I’d like to add a very important observation: radical fiscal austerity wouldn’t have helped Zimbabwe rein in the hyperinflation, given the source of the problem – in fact, it would have made it worse. Currency hyperinflation ended [in 2009] when the Government gave legal tender status to several foreign currencies and dropped legal tender status for its own national currency [ceasing its issuance and acceptance in payment of Government financial obligations]. But the supply-side problems and shortages [albeit improving to one degree or another] persisted.

The overproduction of money was a consequence, not the cause of hyperinflation in Zimbabwe. As a matter of fact, a careful study of all hyperinflation episodes in history reveals the following causes: loss of a war, economic warfare, collapse in output, brazen corruption, political instability, the end of a fixed exchange rate tied to a strong currency.

Present day situation and Russian partnership

Currently, the agriculture sector employs 66 percent of the working population and accounts for 20 percent of exports. A main export crop is cotton, split into two tiers: high-end quality A cotton and lower-end quality B cotton. Kudakashe Mabona, a farmer at a local company, provided insight into the micro-economic realities of the business. At the end of the season, the agri-firm managed to grow ten million baskets of cotton, in spite of facing an epidemic of pests and problems with irrigation in some areas. Still, the financial situation looked good, keeping their heads above water and even allowing them to keep investing.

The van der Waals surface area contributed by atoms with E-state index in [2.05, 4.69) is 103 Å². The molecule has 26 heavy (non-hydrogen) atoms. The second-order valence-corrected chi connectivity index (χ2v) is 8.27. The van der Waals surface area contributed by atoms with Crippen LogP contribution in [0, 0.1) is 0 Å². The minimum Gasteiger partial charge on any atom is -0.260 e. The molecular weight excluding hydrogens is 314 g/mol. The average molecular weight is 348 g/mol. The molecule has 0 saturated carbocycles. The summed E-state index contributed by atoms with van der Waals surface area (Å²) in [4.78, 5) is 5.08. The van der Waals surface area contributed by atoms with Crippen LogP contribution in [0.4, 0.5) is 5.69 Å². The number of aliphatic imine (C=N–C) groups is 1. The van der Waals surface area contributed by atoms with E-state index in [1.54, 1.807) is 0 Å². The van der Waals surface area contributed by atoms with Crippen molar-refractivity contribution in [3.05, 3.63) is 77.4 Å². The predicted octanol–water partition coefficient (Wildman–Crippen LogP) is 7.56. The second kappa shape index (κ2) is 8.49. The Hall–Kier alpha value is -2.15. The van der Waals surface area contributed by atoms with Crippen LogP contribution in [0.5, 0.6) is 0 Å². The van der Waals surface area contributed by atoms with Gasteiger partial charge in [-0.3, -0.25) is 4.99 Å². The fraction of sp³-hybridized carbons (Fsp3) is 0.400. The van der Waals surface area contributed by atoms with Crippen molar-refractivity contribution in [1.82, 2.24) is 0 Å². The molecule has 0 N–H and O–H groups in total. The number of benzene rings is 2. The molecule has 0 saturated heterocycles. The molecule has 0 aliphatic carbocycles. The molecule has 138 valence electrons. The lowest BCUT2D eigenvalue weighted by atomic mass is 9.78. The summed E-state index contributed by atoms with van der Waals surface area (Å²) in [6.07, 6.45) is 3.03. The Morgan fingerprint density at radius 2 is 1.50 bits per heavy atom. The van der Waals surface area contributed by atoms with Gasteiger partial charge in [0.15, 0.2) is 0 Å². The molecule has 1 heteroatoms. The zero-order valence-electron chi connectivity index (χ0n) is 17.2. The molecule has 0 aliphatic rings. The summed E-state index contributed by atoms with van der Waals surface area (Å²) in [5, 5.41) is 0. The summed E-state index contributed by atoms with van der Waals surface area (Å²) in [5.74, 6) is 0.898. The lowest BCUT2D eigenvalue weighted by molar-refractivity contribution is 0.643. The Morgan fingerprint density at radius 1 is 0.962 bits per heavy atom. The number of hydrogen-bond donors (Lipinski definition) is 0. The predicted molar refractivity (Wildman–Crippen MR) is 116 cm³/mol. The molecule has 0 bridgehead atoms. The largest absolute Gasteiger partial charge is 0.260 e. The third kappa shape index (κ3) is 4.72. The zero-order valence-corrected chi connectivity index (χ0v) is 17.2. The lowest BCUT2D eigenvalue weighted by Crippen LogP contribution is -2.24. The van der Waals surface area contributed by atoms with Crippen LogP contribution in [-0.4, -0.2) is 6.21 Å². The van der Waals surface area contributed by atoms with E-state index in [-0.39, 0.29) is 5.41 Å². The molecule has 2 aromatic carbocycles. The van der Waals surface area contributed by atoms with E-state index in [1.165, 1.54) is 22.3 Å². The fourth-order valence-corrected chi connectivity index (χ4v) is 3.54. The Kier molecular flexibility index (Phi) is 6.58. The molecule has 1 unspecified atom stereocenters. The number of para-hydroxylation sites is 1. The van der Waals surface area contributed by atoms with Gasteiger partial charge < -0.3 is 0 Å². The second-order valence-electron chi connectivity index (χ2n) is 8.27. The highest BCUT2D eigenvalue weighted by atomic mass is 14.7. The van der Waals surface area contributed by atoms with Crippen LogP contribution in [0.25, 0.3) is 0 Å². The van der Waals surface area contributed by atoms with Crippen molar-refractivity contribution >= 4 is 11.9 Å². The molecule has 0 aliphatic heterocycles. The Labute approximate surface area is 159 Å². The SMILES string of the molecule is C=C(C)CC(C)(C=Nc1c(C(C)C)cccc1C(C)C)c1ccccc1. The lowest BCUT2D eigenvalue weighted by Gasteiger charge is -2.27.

A high cost farmers face is the price of fertilizer, priced at 500 US dollars per ton, largely due from logistic expenses and partially due to imported ingredients [not available domestically]. Zimbabwe is a land-locked country. Being able to produce its own fertilizer would go a long way in putting farming costs down and making their produce more competitive in foreign markets. Zimbabwe’s Minister for Agriculture, Bernard Mache, said the country’s soil is poor in nutrients. And thus requires good fertilizer for its over two million hectares of land in order to achieve proper harvests. The Russian corporation URALCHEM signed an agreement to supply the precious commodity in October last year. Since then, Mnangagwa had several meetings with the company’s executives and shareholders. In the first year of cooperation, URALCHEM delivered 100,000 tons of fertilizer to the Zimbabwean market. For 2020, the company expects the number to increase several-fold.

URALCHEM’s Deputy Board Chairman Dmitry Konyaev said the country has great potential. He commented that the soil temperature on the plateau varies throughout the year between 25 and 27 degrees Celsius, making harvest forecasts more accurate and business affairs more predictable. Konyaev pointed out that Zimbabwe was one of the last countries to be relinquished by the British Empire [in 1980] for a reason. Because it’s an “incredibly rich” region for agriculture. For URALCHEM, the African market holds tremendous importance on a long-term basis, which requires large volumes of fertilizer every year. Sub-equatorial Africa, in the next decades, will experience the largest population growth compared to any other region. Today, between 1.2 and 1.3 billion human souls live on the African continent. The number will reach 2 billion by 2030. The present amount of fertilizer added to African soil is several times smaller compared to the developed world. Fertilization in sub-equatorial Africa on average is 16 kgs per hectare, while the developed regions add between 150 and 200.